When the Darkness Comes is an interesting exploration of different concepts through various game mechanics and visual styles. Its greatest downfall is the lack of an overarching narrative that could’ve tied the experience together better and no, the idea that the game has no meaning isn’t enough. Given that it’s free and short if you’ve never played this kind of high concept game before I definitely think it’s worth exploring. It may not be one of the highest scoring games I’ll play this year but it’s at least an interesting one and it’s certainly whet my appetite for what they may be working on next.
When the Darkness Comes is available on PC right now and is free to play. Total play time was 47 minutes with 34% of the achievements unlocked.
I’ve very much come to enjoy the new breed of city building simulators like Frostpunk and They Are Billions. I think this is mostly due to their more relaxed pace than other games I typically play, allowing me to plod along at my own pace, only spending a little bit of time here or there to fix the minor issues in the mostly automated systems. Of course part of the fun is also figuring out just how those automated systems work and, most importantly, what makes them break. Dawn of Man, from the developers who gave us Planetbase, is another title in this vein and whilst it might not have the same brutal mechanical complexity that its predecessor did it still provided me with quite a few hours of enjoyable playtime.
You’re in charge of a tribe of people at the very dawn of early civilisation. You start in the stone age with all the trials and tribulations that comes with it: the availability of food limited to what you can find and hunt, stored resources don’t last long and working in the winter is a game of life and death. It is your job as the invisible hand behind this colony to guide them from their primitive origins and get them to the Iron Age…alive preferably.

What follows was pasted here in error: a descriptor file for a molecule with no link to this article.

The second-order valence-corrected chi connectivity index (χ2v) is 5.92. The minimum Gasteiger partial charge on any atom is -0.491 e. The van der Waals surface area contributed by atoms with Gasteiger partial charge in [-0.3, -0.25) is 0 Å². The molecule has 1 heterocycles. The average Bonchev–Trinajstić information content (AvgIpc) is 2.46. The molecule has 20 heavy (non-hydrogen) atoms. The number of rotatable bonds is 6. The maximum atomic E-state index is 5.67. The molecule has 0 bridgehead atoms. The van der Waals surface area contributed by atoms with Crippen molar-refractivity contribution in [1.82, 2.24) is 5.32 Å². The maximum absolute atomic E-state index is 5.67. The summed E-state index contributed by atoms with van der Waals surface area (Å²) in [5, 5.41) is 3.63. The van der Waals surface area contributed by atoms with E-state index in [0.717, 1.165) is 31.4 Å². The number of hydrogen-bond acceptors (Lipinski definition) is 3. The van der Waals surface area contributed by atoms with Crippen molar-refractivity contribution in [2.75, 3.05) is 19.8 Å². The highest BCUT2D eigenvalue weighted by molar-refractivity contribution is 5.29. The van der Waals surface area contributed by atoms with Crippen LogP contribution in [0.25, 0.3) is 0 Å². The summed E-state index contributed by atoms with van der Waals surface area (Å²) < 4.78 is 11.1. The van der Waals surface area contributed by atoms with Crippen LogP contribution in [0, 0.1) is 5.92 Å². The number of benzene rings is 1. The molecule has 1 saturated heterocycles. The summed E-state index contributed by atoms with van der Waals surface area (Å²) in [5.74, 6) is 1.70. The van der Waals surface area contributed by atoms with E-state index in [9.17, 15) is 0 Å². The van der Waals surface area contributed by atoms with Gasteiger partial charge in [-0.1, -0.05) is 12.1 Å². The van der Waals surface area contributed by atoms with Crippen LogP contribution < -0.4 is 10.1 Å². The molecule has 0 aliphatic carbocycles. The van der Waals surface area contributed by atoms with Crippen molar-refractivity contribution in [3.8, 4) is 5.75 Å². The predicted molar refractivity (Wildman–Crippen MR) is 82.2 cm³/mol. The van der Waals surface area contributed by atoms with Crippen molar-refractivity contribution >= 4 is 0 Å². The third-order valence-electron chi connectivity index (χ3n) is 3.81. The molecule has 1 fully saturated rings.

Like Planetbase before it Dawn of Man has that Unity-esque look and feel to it that many indie games do. There isn’t a huge amount of detail packed into each individual asset, made more to be looked at from above rather than up close and personal all the time, but for the kind of game this is the visuals are more than appropriate. The lack of detail is also helps ensure that the simulation engine has enough grunt to keep everything running smoothly without running into noticeable performance hiccups. I didn’t notice any performance degradation during my time with the game so it appears to be well optimised for its task. Suffice to say though you’re probably not going to be playing this game for the visuals, you’re in it more for the emergent storytelling that the engine can provide.
Dawn of Man is like pretty much any other city builder that you’d care to point to as most of the basic tasks are the same. You’ll need to provide basic resources to your colony in the form of food, water and shelter all of which you have varying means of acquiring at your disposal. Beyond that you’ll also need to accumulate knowledge points, a kind of currency you’ll gain for hitting various milestones that can then be spent at the tech tree. To advance to the next age you’ll need to unlock that age’s key technology and it’ll come at a hefty price so you’ll need your colony to be somewhat advanced to make it. Beyond that the only other real challenge is the occasional raid from other humans or possibly even a couple animals but, beyond that, there’s not much more to the game. At least at the base level anyway.